Universal Public Health Insurance, Adult Status, and Labour Supply in Jamaica
Beuermann, Diether; Pecha, Camilo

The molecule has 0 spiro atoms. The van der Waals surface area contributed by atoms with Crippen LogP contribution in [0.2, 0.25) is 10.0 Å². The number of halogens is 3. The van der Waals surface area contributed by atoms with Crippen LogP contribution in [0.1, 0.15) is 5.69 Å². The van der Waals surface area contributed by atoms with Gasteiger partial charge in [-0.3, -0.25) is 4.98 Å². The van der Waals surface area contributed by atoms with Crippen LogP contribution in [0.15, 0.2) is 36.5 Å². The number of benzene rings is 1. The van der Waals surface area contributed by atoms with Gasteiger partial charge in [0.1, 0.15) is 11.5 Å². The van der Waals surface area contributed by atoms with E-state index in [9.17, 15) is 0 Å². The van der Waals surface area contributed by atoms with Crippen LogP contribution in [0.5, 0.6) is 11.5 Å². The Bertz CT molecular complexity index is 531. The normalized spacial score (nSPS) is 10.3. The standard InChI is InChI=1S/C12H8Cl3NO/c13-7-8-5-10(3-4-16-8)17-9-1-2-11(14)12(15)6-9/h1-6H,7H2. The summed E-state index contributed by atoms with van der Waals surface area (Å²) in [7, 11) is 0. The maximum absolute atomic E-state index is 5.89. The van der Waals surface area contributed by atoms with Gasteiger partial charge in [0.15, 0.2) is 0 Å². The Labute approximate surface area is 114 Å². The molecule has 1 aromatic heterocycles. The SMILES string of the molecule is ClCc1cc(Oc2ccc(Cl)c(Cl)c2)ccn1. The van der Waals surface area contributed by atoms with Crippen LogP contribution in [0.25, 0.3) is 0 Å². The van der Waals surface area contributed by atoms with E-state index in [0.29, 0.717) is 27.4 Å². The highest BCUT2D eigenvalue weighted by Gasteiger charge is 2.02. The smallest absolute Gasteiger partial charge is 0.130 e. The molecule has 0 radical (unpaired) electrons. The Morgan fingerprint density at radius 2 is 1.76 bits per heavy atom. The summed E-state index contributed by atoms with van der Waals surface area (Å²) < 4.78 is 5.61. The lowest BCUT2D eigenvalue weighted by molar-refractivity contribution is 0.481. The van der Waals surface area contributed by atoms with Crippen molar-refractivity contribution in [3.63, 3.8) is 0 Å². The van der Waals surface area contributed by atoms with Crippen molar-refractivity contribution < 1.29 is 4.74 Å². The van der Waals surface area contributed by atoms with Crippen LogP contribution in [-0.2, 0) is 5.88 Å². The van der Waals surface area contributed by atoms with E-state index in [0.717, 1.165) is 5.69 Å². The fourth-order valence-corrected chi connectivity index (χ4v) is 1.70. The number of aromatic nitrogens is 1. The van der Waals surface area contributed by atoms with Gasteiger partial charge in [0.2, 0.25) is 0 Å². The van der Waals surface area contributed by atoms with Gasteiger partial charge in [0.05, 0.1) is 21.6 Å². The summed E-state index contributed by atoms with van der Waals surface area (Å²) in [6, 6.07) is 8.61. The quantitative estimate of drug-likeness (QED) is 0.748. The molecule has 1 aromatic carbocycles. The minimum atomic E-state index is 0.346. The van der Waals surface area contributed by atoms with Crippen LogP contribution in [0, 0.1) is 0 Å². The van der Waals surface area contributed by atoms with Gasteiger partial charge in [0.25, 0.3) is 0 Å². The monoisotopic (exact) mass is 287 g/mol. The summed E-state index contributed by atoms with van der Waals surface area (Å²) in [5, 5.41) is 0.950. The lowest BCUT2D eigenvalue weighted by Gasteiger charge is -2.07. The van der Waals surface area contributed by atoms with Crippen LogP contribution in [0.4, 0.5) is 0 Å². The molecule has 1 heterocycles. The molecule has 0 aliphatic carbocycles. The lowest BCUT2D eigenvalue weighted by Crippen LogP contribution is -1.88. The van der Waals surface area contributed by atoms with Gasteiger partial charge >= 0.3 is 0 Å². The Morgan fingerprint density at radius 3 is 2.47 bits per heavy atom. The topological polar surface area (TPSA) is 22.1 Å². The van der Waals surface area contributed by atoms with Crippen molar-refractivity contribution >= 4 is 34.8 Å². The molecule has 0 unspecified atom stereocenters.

This policy brief answers three main questions with respect to the no-user-fee policy adopted across public health centres in Jamaica: (i) Has the policy improved health status among working age adults? (ii) Has the policy influenced labour market dynamics? (iii) Has the policy had differential effects by age groups? Evidence suggests that the policy improved overall health status, as the likelihood of suffering illnesses associated with inability to carry out normal activities decreased by 28.6 percent. In addition, the number of days where people were unable to perform normal activities due to illnesses suffered within the previous four weeks decreased by 34 percent. Regarding labour market dynamics, no effects are found on the likelihood of being employed or contributing to the National Insurance Scheme. However, consistent with a reduced number of days lost due to illnesses, we find a positive effect of 2.15 additional weekly labour hours. Finally, we find that all of these positive effects are concentrated within adults in the 40-64 year-old age range. Overall, these effects suggest that the policy added a yearly average of US$PPP 26.6 million worth of net real production to the Jamaican economy during the period 2008-12.